If Labor wants to help those who really struggle to meet their aspirations, it should scrap compulsory superannuation. Perversely, this policy will force low-income earners to have a higher standard of living in retirement than while working and often stretched trying to raise a family. Paying the 12 per cent contributions rate as normal after-tax salary would increase real tax home pay for minimum wage earners by over $70 a week when it is fully phased-in.

Bill Shorten recently said he wants to be Labor leader and then 'the prime minister for the powerless'. Yet he wants to lift compulsory contributions to 15 per cent of salaries — giving the powerless even less power over their meagre incomes. Neither the Victorian based Shorten nor his leadership rival Anthony Albanese, who voted for Macdonald to have another term in the NSW upper house, have supported calls to set up a federal anti-corruption watchdog like the states have — despite the abundant opportunities for corruption at the federal level. Somewhere along the way, Labor values have been lost.


Brian Toohey headshotWalkley award winning journalist Brian Toohey is a columnist with the Australian Financial Review.

Topic tags: Brian Toohey, Labor, Bill Shorten, Anthony Albanese, Eddie Obeid

 

 

submit a comment

Existing comments

And while those struggling on $5000 a week deserve pity, single parents struggling on a few hundred deserve to have their incomes slashed so refugee prisons could be built on Nauru and Manus. I haven't voted for the ALP since Hawke sold the off to Murdoch and began the stinking refugee prisons.
Marilyn | 11 October 2013


Many communities in NSW and QLD are in literal despair at having mining and coal seam gas forced on them destroying their communities, industrialising their landscape and ruining their water and property values. This was all achieved under Labor in both QLD and NSW with ex Liberal federal ministers at the helms of the companies. There is absolutely no trust left and total disgust with the politico -business machine that is destroying our laws and building green/ red tape flummery around approvals processes which fail to have the STOP button communities want. I predict the next three years are going to see ordinary citizens pitted against corrupt politicians. Exposing Diddling of the public till over entitlements is only the beginning of citizen driven action.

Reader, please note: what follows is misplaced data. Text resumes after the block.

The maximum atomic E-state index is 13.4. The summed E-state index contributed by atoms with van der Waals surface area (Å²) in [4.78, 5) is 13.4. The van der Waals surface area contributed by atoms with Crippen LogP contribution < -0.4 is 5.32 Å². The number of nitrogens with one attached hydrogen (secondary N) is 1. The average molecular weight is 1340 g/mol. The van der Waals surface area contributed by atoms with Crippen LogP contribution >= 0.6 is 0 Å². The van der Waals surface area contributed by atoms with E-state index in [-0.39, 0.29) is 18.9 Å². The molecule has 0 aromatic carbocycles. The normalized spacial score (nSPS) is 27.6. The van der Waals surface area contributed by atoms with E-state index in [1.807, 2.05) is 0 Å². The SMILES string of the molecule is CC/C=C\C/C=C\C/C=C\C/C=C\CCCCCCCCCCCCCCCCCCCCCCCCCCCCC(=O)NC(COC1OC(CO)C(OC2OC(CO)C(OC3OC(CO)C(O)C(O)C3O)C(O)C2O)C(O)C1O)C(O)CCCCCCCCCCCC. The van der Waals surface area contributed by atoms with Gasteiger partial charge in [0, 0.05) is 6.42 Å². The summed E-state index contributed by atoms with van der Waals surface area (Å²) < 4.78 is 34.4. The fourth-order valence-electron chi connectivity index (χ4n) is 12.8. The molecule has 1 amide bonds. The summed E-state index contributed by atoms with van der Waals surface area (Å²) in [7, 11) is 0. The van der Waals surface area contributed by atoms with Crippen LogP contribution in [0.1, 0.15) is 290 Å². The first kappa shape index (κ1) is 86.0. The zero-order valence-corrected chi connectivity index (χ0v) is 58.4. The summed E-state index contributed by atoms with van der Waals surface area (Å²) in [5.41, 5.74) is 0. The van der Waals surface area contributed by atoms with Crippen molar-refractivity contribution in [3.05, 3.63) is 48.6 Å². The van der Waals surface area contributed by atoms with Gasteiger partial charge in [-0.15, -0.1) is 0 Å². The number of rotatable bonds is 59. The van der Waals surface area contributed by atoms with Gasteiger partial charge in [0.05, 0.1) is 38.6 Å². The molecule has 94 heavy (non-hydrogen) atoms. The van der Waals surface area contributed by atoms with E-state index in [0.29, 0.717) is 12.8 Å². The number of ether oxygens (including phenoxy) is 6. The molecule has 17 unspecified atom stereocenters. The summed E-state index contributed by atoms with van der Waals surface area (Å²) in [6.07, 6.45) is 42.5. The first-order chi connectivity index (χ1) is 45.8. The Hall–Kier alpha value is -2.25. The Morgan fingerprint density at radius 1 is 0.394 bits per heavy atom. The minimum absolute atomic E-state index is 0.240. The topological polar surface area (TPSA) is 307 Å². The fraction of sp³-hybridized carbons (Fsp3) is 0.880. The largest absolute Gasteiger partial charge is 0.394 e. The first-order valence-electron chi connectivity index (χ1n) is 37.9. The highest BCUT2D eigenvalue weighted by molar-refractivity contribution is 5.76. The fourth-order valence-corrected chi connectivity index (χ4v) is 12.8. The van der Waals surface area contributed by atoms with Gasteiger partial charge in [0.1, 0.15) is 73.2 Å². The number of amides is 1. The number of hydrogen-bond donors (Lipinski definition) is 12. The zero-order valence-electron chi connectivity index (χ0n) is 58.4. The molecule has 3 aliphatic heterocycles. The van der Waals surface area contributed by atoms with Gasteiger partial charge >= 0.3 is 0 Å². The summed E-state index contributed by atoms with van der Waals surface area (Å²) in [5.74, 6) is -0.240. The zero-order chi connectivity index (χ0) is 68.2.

Peter Tyler | 12 October 2013


It should be Lucky, not Rocky.
george | 14 October 2013


Not sure if it was the same person, Brian, but I also heard from a very senior Labor figure at the time he retired about a decade ago words to the effect "I had to get out. I couldn't stand the stench any more." What is it with these guys? I recently had occasion to research "entitlement syndrome" and that linked to "narcissistic personality disorder" or NPD. Look it up! It seems to fit the observed phenomena very well.
Ian | 14 October 2013


Yes, I remember Joel Fitzgibbon crying poor for those "still struggling" on $250,000 a year. Well, of course they would still be struggling if they are trying to live those on $350,000 a year.
Alan Slatyer | 14 October 2013


A cogent case Brian and indefensible! However I believe that Labor is still the preferred party to raise the aspirations of the poor and marginalised relative to any other political force in Australia. Forgiveness is timeless.
Carey | 14 October 2013


It's time to bring back the National Civic Council and the grassroots Catholic political movement - one that incorporates the new consciousness about social justice for a diverse Australia - asylum seekers, the homeless/unemployed/low income, those marginalised by sexual identity, rural communities, and the unborn.
AURELIUS | 14 October 2013


The basic Labor Values were once very much in line with the Christian Principles of helping the needy. With the drift away from Christianity, Political Parties in general have drifted away from concern for the needy, and tend toembrace the idea of feathering their own nests, and those of their cronies, ignoring the warnings about the Last Judgement given in Matthew chapter 25.
Robert Liddy | 14 October 2013


Labor also abandoned refugees and other marginalized citizens. Not proud to call myself an Australian when I see how they treat refugee issues.
John Bennett | 18 October 2013


Similar Articles

The forgotten Nationals

  • John Warhurst
  • 08 October 2013

After a successful federal election the Nationals are nestled in a comfortable governing relationship as the junior partner of the Liberals. They can laugh at all those critics who for so long have predicted their demise. But they are out of sight. They could make an important contribution to the diversity of the Australian party system, but although the surface picture looks rosy it is at the cost of greatly diminished independence.

READ MORE

Politicians' Catholic background

  • Ray Cassin
  • 16 October 2013

It may be that the press gallery sees no significance in Shorten’s 'Catholic background' because he supports same-sex marriage and perhaps also some other things that bishops don’t like. Is the gallery’s view that his 'background' somehow didn’t 'take'? The truth is that these days even being a practising Catholic, rather than the nebulous 'of Catholic background', conveys nothing about the course a politician will choose on issues of conscience.

READ MORE

We've updated our privacy policy.

Click to review